Album Review: m ward a wasteland companion chris yates

2 April 2012 | 8:46 pm | Staff Writer still comes across with the same authenticity as his previous solo records.

Portland's Matthew Ward went from releasing a slew of amazing albums under his own name before hooking up a few years ago with one-time indie-film It Girl, Zooey Deschanel, to make a couple of much less compelling albums under the band name She & Him. While they may not have compared to the understated purity of his own records, it's obviously opened his appeal up to a larger audience and it's hard to fault him for it.

He's well back on track with A Wasteland Companion, and despite it featuring a massive cast of indie who's who type people, it still comes across with the same authenticity as his previous solo records. The extended cast become apparent by the third track, Me And My Shadow, which smuggles in a chorus of singers for some oohs and ahhs, and bursts into a surprising guitar wail as a breakdown.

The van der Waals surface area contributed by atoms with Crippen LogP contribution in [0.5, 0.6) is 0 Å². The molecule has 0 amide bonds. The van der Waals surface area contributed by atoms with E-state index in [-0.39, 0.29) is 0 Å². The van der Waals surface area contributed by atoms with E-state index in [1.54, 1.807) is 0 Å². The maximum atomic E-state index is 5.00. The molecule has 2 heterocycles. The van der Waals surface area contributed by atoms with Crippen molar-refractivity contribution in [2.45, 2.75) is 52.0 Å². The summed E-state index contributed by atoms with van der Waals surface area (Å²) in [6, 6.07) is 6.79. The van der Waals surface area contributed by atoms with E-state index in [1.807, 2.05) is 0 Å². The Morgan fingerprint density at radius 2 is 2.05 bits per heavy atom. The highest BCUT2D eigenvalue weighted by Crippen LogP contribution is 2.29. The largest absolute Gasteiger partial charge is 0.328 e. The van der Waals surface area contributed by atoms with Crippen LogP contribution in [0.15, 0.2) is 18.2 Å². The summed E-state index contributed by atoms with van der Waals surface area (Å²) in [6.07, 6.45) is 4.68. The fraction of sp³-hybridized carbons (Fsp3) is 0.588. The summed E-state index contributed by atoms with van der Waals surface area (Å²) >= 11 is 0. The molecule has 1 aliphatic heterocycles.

Deschanel makes an unwelcome and annoyingly loud appearance on the chorus of the bar room piano romp, Sweetheart, confirming it's not just indie-snobbery causing the dismay at this pairing. The tracks with stripped-back instrumentation always shine more of a light on Ward's warble and distinct guitar style, and gives you a better chance to experience the song itself. There's A Key and the album's opener, Clean Slate, give real insights. Watch The Show is darker than usual and drenched in effects, which add more weight to the track's more experimental nature.

The recording sessions for the album were done in a bunch of different studios all over the world, and there is a very satisfying variety of sounds due to this fact. An ambitious record, not his best, but with enough gems to make it worthwhile.

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